Modern Lifestyle Behaviour Which Can Cause Eye Problems
Watching TV or computer for too long causes eye strain and dry eyes. The symptoms are called Computer Vision Syndrome (CVS). This happens because the eye focusing ciliary muscle works hard (contracts) when looking for near. After looking near for too long, you get ciliary spasm (like muscle cramp) causing eye discomfort or even headache.
In addition, weblink 30% less when reading or concentrating too hard at something. Blinking fewer results in fewer tears being produced by the eyes causing dry eye symptoms such as sandy or gritty feeling.
Young children who play games on their mobile devices or read a lot tend to start wearing glasses at a younger age for myopia (short-sightedness).
To avoid this, remember the 20-20-20 rule. Namely, take a 20-second break after 20 minutes concentration to look at 20 feet away (considered infinity distance) whereby the eye focusing muscle is most relaxed.
Do not look at your phone in the dark for long periods because our pupils (like a camera aperture) dilate in the dark. This means a lot of light gets into the eyes and brain.
The blue light emitted by the phone reduces the amount of melatonin and affect our sleep pattern. If you really need to look at your phone at night, either reduce the brightness of the phone or turn on some background light.
Do protect your eyes from harmful UV light. Excessive sunlight can cause corneal dryness and an eye growth called pterygium which is very common in fisherman, sailors and mountaineers. At the sea or snow covered areas, there is double the amount of UV light coming into our eyes because of the reflection of sunlight from the water and snow. Protect your eyes by wearing UV blocking sunglasses when outdoors for long period of time like playing golf or fishing.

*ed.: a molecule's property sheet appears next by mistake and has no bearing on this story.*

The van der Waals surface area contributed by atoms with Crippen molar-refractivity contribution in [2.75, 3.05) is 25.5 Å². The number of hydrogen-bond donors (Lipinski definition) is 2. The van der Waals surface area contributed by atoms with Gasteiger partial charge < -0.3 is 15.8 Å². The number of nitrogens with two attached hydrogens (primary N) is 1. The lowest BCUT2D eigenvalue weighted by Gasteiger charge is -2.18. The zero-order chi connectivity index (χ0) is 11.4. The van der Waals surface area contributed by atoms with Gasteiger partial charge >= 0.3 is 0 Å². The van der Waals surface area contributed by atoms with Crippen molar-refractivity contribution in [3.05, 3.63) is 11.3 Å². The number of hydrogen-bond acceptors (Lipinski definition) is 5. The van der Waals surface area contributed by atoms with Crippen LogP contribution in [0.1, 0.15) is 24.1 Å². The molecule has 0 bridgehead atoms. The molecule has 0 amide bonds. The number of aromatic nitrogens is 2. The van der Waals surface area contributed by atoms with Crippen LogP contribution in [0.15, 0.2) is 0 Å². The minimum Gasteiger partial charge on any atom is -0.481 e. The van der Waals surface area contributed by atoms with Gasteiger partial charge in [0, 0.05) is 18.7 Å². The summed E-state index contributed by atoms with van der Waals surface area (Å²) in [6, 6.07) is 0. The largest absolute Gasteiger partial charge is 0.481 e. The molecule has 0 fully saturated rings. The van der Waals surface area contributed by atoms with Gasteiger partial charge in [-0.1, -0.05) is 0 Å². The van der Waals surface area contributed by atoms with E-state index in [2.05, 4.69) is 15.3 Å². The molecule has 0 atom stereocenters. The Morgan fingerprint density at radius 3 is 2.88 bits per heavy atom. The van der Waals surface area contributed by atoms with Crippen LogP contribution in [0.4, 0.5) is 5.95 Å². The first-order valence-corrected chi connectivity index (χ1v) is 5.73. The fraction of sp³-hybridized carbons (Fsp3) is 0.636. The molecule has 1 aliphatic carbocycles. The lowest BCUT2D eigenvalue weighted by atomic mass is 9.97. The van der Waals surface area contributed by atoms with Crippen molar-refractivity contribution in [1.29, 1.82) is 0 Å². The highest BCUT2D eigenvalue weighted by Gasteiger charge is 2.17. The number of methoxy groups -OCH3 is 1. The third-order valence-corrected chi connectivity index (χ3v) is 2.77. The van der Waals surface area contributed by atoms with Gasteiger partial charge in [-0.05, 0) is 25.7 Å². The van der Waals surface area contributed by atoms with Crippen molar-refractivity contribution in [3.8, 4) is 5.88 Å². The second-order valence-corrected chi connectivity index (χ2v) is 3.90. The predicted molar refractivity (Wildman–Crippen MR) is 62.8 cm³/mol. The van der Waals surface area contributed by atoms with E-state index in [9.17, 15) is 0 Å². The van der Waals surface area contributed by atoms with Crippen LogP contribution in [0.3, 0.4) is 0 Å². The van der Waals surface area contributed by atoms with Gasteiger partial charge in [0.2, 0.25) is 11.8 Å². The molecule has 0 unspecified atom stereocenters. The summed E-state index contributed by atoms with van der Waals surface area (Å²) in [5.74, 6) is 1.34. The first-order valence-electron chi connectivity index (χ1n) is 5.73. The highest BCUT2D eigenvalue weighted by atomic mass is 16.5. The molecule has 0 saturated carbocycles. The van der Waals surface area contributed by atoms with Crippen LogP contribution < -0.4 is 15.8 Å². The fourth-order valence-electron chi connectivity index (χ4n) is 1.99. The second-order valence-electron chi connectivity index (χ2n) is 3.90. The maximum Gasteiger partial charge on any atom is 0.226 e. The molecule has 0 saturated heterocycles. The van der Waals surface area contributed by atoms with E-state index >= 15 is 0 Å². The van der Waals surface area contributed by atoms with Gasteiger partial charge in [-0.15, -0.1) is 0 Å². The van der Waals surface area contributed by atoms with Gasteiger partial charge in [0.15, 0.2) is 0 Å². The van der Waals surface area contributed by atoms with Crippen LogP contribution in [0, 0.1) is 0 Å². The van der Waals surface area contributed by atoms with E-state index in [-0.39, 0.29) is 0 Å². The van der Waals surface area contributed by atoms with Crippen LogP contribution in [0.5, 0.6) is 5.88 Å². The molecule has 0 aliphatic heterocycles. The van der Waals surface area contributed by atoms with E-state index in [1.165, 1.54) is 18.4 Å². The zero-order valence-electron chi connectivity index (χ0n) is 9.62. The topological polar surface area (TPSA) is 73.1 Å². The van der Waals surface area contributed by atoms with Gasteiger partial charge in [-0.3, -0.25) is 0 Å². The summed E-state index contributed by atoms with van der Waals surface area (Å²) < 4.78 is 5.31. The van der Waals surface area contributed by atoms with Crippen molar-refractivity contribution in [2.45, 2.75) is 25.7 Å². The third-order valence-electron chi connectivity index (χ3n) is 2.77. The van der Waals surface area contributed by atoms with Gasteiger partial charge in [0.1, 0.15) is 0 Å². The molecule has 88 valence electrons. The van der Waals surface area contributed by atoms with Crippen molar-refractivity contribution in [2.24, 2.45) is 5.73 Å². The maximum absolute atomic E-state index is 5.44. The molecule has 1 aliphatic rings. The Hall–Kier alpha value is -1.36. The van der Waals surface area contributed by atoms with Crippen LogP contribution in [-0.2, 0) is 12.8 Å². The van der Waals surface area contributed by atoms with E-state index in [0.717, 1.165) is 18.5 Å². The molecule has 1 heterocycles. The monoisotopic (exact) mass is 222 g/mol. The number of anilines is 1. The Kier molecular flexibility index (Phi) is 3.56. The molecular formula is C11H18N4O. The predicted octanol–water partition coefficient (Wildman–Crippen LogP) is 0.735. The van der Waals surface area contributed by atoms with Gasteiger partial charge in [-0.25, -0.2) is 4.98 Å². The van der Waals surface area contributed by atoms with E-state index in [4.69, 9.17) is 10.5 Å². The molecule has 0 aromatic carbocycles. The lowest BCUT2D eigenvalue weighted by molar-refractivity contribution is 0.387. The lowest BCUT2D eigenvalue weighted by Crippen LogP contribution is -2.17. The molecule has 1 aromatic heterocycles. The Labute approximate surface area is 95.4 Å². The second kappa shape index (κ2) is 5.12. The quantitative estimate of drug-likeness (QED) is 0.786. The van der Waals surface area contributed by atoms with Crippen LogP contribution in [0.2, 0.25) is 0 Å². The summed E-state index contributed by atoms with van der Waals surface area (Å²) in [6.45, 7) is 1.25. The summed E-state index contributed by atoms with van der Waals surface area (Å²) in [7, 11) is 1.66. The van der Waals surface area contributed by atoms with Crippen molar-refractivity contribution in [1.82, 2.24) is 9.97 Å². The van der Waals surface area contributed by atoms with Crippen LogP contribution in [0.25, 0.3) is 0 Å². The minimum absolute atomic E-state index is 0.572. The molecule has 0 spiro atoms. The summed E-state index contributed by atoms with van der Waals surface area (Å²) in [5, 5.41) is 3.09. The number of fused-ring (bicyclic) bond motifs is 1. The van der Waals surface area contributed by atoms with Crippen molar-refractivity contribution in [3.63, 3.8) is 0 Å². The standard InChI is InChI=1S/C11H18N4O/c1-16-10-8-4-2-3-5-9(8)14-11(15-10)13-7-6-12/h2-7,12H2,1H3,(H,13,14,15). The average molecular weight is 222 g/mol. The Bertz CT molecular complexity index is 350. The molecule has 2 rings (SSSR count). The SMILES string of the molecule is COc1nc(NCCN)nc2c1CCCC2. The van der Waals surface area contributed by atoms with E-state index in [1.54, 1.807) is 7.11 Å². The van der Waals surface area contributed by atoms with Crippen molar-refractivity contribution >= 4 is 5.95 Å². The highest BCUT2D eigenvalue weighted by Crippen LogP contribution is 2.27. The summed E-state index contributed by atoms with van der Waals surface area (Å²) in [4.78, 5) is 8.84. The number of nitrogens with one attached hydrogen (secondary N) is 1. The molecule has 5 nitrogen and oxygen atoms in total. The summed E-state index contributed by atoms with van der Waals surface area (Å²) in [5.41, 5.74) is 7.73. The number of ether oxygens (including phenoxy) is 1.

Exercise more because blood flow is good for the eye and brain. The eye is like a camera which sends the images to the brain which is like a computer that analyses the images. A stroke in the brain can also make a person blind even though the eye is functioning normally. Walking 3-4 times a week reduces the pressure in the eye and helps patients with glaucoma (eye condition caused by high eye pressure) improve their eye pressure control.
As we age, there is always wear & tear in our body including the eyes. The retina and macula is a layer of cells in our eye which convert the images we see into electrical signals to be transmitted to our brain. These cells gradually degenerate (die naturally) as we grow older. We can help protect against age-related macular generation by eating more food containing vitamins A, C and E, as well as antioxidants like lutein and zeaxanthin.
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